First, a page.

Smoking has long been associated with great risk of post operative complications in many surgical fields and its adverse effects in oral surgery and periodontics has been well documented. But how about dental implants?
Several studies have shown increased dental implants failure and complications in smokers vs. nonsmokers. Smoke has over 4000 toxins, including nicotine, carbon monoxide, nitrosamines, benzenes, aldehydes, and hydrogen cyanide. which impair the healing process and contribute to poorer results. Even if dental implants heal initially, the surrounding gum and bone tissue on the surface remains in direct exposure to the smoke and its damaging effects which can lead to mucositis, bone loss, and compromise implant longevity.
Smokers have an increased risk of complications (ie, infection, implant loss, mucositis, and peri-implantitis) compared with nonsmoking patients. Although dental implants can be placed in individuals who smoke, these patients should be encouraged to cease this habit or decrease its intensity, otherwise complications could occur.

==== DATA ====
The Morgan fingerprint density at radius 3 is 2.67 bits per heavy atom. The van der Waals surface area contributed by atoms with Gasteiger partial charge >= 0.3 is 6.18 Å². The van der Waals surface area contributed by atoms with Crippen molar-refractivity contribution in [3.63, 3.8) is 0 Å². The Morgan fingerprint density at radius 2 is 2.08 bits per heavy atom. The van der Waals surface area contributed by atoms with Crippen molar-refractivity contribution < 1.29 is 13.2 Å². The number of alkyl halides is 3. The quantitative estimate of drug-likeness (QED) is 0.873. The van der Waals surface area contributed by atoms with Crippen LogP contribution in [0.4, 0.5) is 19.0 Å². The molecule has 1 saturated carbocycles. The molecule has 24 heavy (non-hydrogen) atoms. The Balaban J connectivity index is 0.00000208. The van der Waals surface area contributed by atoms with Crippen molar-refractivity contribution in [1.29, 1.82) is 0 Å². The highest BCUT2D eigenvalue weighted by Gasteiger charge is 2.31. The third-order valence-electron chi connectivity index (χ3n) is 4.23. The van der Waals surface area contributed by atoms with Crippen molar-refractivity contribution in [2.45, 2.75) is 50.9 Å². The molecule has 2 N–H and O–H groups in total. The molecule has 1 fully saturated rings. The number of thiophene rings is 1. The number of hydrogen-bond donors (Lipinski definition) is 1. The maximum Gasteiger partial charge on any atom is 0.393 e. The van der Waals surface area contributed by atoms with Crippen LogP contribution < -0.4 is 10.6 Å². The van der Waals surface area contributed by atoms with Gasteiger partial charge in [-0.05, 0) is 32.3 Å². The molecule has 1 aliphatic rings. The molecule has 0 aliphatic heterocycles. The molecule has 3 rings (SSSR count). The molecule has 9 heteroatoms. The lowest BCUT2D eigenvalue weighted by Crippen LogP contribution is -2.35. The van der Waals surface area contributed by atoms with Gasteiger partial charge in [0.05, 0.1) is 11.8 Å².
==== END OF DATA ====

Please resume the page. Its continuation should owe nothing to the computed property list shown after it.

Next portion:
So what can you do if you smoke and are getting dental implants?
- Stop smoking at least one month before your implant placement surgery.
- Consider nicotine patches to help you through the transition.
- Frequency and duration of smoking are key factors, therefore cutting down on smoking helps even if you can not stop smoking completely.
- Avoid smoking for at least 6 weeks after surgery as it increases risk of implant failure more during the early healing period.
- If you need an oral fixation,try a fake cigarette. It actually works.
Discuss your smoking habits with your oral surgeon and restorative dentist so they can help you through your treatment. Dental implants can be a lifetime replacement option for missing teeth, but only if you do your part to protect them.